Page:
It’s the wet season in Tropical North Queensland and with that come the clouds. Clouds are a photographer’s delight for sunrise and sunset images!
Here’s ten photography tips for recording an iconic sunrise or sunset image worthy of placing on your wall at home.
- Know your location. Never go to a new location in the dark. Safety is first.
- Know the sunrise and sunset times on the day you are going to visit. The best sunrise and sunrise images are pre-dawn and during the last light when the sun has just set – this is when those magic images happen. For first and last light we usually add on 30 minutes before dawn and 30 minutes after sunset.
- Watch the weather. There are a variety of weather conditions that provide ideal sunset and sunrise images. Usually if it’s over 70% chance of rain it means an overcast and uninviting vista to photograph so you are most probably better off staying in bed.
- Composition is paramount. Start by using the Rule of Thirds for placement of elements such as your horizon. Place your horizon on either the lower third if the sky is dominant or the upper third if the land is more dominate. Only place your horizon in the middle when you have a perfect reflection.
- Try using a line, a very strong compositional tool, to draw your viewer into your image. Make sure elements are separated from each other.
3. Don’t let camera shake ruin your image
Keep you shutter speed above what you can hand-hold at. At sunrise and sunset this can be tricky. You may have to raise your ISO and risk digital noise.
Top Tip: If you are on a boat, forget taking the tripod unless you are going to be on land for a sunrise or sunset.
4. Look for a silhouette
Silhouettes can be stunning and are considered the most extreme form of backlighting in photography and they are simple to achieve. Look for strong, bold shapes that are easily recognisable. Keep your image minimal and simple.
5. Look for the little things
- When there is no great clouds that awesome vistas – what do you do? Look for the little details – ‘zoom’ in – and make a mini landscape. You will start to see other things like minute fungi, patterns in shells and bark.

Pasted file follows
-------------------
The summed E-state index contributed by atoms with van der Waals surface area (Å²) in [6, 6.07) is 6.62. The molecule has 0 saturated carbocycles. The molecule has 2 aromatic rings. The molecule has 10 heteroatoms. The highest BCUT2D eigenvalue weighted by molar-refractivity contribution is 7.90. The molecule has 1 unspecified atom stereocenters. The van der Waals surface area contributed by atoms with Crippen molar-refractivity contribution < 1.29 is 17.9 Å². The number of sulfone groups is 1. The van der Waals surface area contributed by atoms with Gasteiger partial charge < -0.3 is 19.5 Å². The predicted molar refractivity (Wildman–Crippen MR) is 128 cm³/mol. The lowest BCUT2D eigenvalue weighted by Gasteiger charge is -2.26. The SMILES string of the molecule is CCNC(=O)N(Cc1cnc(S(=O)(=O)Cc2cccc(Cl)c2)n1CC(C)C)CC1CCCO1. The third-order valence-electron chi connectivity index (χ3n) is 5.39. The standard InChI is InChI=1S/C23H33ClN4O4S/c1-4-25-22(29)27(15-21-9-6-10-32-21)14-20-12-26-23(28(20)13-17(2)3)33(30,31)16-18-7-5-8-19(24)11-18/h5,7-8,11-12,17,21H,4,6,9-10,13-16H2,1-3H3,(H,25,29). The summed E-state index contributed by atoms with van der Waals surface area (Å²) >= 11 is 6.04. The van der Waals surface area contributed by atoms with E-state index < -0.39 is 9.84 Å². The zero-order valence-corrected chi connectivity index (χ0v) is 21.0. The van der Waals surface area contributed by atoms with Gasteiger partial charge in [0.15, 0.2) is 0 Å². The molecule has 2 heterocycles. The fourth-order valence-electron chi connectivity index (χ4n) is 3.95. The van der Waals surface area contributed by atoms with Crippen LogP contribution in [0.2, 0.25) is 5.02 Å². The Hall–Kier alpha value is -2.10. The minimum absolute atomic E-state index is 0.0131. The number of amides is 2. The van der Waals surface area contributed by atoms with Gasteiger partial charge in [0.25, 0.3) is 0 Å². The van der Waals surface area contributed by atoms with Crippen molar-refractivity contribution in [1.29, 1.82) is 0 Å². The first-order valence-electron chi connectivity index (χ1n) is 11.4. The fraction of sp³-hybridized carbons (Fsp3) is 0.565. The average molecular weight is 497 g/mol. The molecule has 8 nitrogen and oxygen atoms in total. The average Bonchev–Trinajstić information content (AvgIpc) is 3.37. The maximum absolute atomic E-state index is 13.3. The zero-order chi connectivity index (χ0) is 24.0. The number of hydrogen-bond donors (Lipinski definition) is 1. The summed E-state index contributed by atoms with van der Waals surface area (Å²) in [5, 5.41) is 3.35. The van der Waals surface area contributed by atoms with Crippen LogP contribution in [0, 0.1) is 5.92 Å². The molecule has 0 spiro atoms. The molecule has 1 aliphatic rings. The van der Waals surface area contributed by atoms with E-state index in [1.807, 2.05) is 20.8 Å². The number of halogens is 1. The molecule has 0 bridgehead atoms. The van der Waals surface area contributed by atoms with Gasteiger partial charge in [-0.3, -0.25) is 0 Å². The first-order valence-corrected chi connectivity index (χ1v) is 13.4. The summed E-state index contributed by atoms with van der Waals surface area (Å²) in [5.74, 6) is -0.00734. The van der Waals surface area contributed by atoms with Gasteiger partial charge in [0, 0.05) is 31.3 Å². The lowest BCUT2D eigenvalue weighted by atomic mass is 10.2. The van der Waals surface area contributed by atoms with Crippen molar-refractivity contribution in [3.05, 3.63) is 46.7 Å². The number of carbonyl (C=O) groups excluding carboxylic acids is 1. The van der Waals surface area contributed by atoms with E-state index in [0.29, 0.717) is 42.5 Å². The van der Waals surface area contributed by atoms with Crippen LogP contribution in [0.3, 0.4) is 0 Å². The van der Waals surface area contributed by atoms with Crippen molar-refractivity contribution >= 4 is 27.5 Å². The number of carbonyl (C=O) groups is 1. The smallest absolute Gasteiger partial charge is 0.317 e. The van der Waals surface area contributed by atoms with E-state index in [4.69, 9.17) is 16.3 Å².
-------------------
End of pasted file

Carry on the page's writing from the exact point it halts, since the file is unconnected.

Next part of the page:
- At sunrise and sunset the light is soft and your subject will be side lit. Side lighting is the best lighting to empathize texture.
6. Look over your shoulder
- As the sun sets, the moon may be rising swathed in gorgeous pinks and blues. Or the horizon could be bathed in layered pastels or a fiery orange glow.
- If there is a storm don’t forget to look around for the rainbow!
7. Play with White Balance (WB)
In nearly all cameras, including point and shoots, there’s a tool called White Balance (WB). It’s fun to use and helps us get images straight of camera (SOOC) closer to what our human eye sees. Saving time is a must when exploring Tropical North Queensland as there’s so much to discover.
8. Use a tripod and remote control or cable release
We also use a cable release, sometimes a polariser and/or neutral density (ND) filter and always a tripod or some other stable support like a post.
9. Find your position
Move up and down for the best view, shoot both vertical and horizontal and keep your horizon straight.
10. Have fun
Exploring our back yard at sunrise and sunset can only be described as simply magnificent. During the wet season clouds build and tropical storms form creating stunning scenes. In the dry season (we only have two seasons) the clouds also often gather as day breaks and sets. No wonder they call this one of the best locations to visit in the world!